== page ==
Arlo Parks‘ debut album Collapsed in Sunbeams became an instant favourite on first hearing, it stood out as an exceptional piece of work. The album [has] received widespread acclaim, with many music critics praising Parks’ versatility and vulnerability. Wikipedia
She has described the album as a series of vignettes and intimate portraits surrounding her adolescence and the people who shaped it, one that’s rooted in storytelling and nostalgia. It was recorded during the coronavirus lockdown, mining deep-rooted, sometimes traumatic places at a time when the world was crumbling around her.
A universal collection of stories that’ll provide solace for listeners of all ages and backgrounds for decades to come. Her music is like a warm hug, a reassurance that everything is going to be OK when the world is dark and things seem out of control. True to form, her debut album is a sanctuary of compassionate lyricism and groove-along tunes.NME
This is a great album, and well worth a listen. You can see all my favourite albums of 2021 by clicking here.
It’s been announced today (Friday 18 September 2020) that a second wave of COVID-19 is hitting the UK. Now I’m neither an optimist nor a pessimist, I’m a realist. Sadly, we need to prepare for a very difficult winter with the complications of Brexit thrown in for good measure. We need to brace ourselves and hold tight, it’s going to be a bumpy ride. Yes, it’ll be tough, but I feel we can get through it if we support and have consideration for each other.
As I retire from my working life, I don’t retire from life. As I conclude a major chapter of my journey, my ongoing contribution to humanity continues. As I conclude forty years as a Salvation Army Corps Officer, I remain a Salvation Army Officer with a different Christian ministry. I start a new chapter, with fresh opportunities. Life goes on.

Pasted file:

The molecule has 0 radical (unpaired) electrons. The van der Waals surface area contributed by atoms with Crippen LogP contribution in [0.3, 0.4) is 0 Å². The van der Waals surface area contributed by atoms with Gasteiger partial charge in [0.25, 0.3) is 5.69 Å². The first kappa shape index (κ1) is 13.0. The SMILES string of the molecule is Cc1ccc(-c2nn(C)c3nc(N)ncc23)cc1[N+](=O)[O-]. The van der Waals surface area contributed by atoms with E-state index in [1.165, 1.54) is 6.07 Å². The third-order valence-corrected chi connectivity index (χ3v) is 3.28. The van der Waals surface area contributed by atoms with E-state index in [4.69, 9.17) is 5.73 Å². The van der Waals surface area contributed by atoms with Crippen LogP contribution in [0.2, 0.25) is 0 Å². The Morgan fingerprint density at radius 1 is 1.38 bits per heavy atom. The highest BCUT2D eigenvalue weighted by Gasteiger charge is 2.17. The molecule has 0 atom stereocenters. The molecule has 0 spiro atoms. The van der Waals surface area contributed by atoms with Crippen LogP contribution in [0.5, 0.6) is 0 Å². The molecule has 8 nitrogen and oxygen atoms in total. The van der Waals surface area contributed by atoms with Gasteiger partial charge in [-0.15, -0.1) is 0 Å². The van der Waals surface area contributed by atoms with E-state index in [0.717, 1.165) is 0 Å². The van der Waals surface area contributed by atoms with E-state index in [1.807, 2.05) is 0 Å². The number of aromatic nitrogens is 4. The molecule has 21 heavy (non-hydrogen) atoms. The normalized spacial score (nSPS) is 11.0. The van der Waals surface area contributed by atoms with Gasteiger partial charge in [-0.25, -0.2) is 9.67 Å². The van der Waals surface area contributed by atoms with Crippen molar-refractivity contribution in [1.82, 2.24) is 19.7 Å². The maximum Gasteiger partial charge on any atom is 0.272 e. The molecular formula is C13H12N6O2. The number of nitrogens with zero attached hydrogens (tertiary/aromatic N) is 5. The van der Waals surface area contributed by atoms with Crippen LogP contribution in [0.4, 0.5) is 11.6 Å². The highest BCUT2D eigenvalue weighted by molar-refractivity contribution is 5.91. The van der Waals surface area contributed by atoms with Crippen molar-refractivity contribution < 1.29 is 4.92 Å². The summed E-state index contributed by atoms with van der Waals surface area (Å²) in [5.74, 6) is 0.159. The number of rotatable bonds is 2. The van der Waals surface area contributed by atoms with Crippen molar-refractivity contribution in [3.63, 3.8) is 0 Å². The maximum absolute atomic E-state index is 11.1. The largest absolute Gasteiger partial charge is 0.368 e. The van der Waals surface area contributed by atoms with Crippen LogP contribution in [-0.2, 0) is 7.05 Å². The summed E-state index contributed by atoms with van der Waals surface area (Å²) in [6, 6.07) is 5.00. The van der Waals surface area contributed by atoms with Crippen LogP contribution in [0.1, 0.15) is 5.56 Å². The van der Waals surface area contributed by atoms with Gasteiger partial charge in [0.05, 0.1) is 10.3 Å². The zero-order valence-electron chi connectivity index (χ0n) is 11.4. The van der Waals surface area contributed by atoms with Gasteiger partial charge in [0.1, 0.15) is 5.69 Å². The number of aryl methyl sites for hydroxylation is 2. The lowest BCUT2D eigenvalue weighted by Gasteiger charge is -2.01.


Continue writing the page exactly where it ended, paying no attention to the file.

If I can stop one heart from breaking, I shall not live in vain; If I can ease one life the aching, Or cool one pain, Or help one fainting robin Unto his nest again, I shall not live in vain.
Dear friend, I pray that you may enjoy good health and that all may go well with you, just as you are progressing spiritually.3 John 2
‘How are you?’ we ask. And ‘fine’ comes the reply. But what are we really asking? And do we actually want to know, anyway?
Some years ago, I said ‘How are you?’ to a mentally disturbed man in church. With rare honesty, he responded, ‘You don’t want to know’. ‘But I do’ I protested (perhaps less honestly). ‘Well, look at your feet’, he replied, and I realised that I was walking past him even as I mouthed my automatic question.
Many languages have formulae for greeting, with questions about one’s neighbour’s family, animals, work, travel, sleep, eliciting standard responses. They oil the wheels of everyday life in society.
But what kind of interest in others might we convey in those short exchanges while travelling, on arrival at work, at the school gate, in the check-out queue or (when we get back) in church?
The apostle John, writing to his ‘dear friend Gaius‘, expressed three heartfelt wishes. First, that his friend should have good health. Second, that everything in his life should go well. Third, that his spiritual life should continue to thrive. Three wishes on the physical, circumstantial and spiritual planes.
We appear to think almost entirely about people’s health when we ask ‘how are you?’ Sometimes we scarcely wait for the expected answer, but that little answer ‘fine’ may veil a newly diagnosed cancer or a marriage on the rocks. ‘Fine’ may veil a lost faith or a broken heart.